After Waterloo Bridge (2,000 metres), Folkard moved back to the centre, by which time he had a comfortable lead of perhaps 15 lengths. Here he approaches the Golden Jubilee and the Hungerford Bridges (2,350 metres), flanked by Anderson on the right and Berry on the left.
Folkard is just about visible in front of the centre buttress of Westminster Bridge (2,950 metres). The ‘London Eye’ is on the left, the Houses of Parliament and ‘Big Ben’ are on the right.
Folkard is just about visible in front of the centre buttress of Westminster Bridge (2,950 metres). The ‘London Eye’ is on the left, the Houses of Parliament and ‘Big Ben’ are on the right.
At Westminster Bridge the positions were unchanged; Folkard, Anderson, Berry.
At Westminster Bridge the positions were unchanged: Folkard, Anderson, Berry.
Conditions remained rough as the race went under the approximate halfway point, Lambeth Bridge (3,650 metres, after which the umpire passed Berry) and approached Vauxhall (pictured here, 4,500 metres).
Conditions remained rough as the race went under the approximate halfway point, Lambeth Bridge (3,650 metres, after which the umpire passed Berry) and approached Vauxhall (pictured here, 4,500 metres).
 At Vauxhall, Folkard dares to dream – but he knows that, in the prevailing conditions, one bad stroke could mean a soaking rather than a celebration. He later said that after Westminster his main concern was ‘keeping my head straight and trying not to do anything silly’ and he admitted to often sculling a short slide.
At Vauxhall, Folkard dares to dream – but he knows that, in the prevailing conditions, one bad stroke could mean a soaking rather than a celebration. He later said that after Westminster his main concern was ‘keeping my head straight and trying not to do anything silly’ and he admitted to often sculling a short slide.
Somewhere before the old Battersea Power Station (5,900 metres) and the leader has a ‘comfortable’ lead.
Somewhere before the old Battersea Power Station (5,900 metres) and the leader has a ‘comfortable’ lead.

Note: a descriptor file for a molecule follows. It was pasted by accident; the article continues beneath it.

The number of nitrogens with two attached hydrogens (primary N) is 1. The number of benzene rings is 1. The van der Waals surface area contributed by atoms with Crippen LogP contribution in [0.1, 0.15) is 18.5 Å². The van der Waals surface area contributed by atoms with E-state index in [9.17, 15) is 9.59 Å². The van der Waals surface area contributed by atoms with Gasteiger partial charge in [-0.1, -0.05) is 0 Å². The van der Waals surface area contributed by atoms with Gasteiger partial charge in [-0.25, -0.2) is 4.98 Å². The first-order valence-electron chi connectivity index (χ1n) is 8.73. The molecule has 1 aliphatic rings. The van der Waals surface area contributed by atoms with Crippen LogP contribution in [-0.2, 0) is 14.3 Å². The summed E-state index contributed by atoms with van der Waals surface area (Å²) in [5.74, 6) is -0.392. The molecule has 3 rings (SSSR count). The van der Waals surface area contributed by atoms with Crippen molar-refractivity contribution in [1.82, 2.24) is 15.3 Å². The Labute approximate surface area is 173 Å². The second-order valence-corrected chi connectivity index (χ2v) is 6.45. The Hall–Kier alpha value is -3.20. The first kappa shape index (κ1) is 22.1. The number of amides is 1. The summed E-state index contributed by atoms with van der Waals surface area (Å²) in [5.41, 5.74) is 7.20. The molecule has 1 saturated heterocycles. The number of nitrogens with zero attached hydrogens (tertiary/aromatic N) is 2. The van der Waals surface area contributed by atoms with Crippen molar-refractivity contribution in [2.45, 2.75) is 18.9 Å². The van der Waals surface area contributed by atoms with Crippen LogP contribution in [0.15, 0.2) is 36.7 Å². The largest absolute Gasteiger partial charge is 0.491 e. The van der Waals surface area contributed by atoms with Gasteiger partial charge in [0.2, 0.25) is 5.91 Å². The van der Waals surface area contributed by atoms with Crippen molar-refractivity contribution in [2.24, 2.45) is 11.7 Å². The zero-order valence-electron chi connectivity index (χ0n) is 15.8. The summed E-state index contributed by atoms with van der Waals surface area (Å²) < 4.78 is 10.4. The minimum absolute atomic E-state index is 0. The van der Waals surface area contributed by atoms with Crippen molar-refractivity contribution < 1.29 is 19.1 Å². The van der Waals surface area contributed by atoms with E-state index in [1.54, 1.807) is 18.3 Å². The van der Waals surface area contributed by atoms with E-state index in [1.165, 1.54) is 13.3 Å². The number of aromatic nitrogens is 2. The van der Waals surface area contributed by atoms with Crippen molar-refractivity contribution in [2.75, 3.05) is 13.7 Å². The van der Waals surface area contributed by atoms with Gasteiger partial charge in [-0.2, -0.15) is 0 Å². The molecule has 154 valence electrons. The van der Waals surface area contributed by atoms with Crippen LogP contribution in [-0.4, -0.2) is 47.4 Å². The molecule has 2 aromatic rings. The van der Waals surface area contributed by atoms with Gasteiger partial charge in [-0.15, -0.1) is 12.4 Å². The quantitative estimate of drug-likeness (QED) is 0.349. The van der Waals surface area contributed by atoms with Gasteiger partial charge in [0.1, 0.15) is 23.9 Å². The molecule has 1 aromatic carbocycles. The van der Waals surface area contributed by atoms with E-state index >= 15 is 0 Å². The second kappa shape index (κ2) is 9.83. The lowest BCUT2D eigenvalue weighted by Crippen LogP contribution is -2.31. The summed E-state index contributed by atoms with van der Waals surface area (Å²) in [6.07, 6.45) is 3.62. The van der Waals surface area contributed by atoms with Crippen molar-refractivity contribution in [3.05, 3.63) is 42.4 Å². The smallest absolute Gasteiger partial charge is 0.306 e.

Downstream of Grosvenor Rail Bridge and with about 1,200 metres to go, Folkard is feeling good.
Downstream of Grosvenor Rail Bridge and with about 1,200 metres to go, Folkard is feeling good.
Passing under Grosvenor with Chelsea Bridge (6,300 metres) approaching, Folkard is about 30 seconds ahead of Anderson. In the distance is Albert Bridge with the finish (Cadogan Pier) in front of that.
Passing under Grosvenor with Chelsea Bridge (6,300 metres) approaching, Folkard is about 30 seconds ahead of Anderson. In the distance is Albert Bridge with the finish (Cadogan Pier) in front of that.
Anderson, now dropped by the umpire, battles to the finish, here passing one of the spectators’ boats alongside Battersea Park.
Anderson, now dropped by the umpire, battles to the finish, here passing one of the spectators’ boats alongside Battersea Park.
Last few strokes….
Last few strokes….
His third attempt and his final chance finally saw a well-deserved victory for a relieved Ben Folkard.
His third attempt and his final chance finally saw a well-deserved victory for a relieved Ben Folkard.

In part two, some post-race pictures and a little post-race analysis.

3 comments

  1. Hi Tim. Great article. But why was Ben Folkard allowed to race for a third time? I thought Doggett wanted the race to be between young watermen in their first year of freedom from their apprenticeship. Do you know when the rule changed?

    cheers, Louis

  2. Dear Louis,

    In part two of my report, which went up after you posted your question, I wrote:

    In 1988, the declining number of new Watermen made it necessary to allow unsuccessful prior competitors to row in their second and third years of freedom, not just their first, in order to keep the number of entries credible. I think that most people concerned would agree that the change has only been good for the event and that some very worthy Doggett’s Men have come through on their second or third attempt – with year’s winner a good example.

    I should have added that there is a maximum age of 26 on the day of the race.

    Best wishes,

    Tim.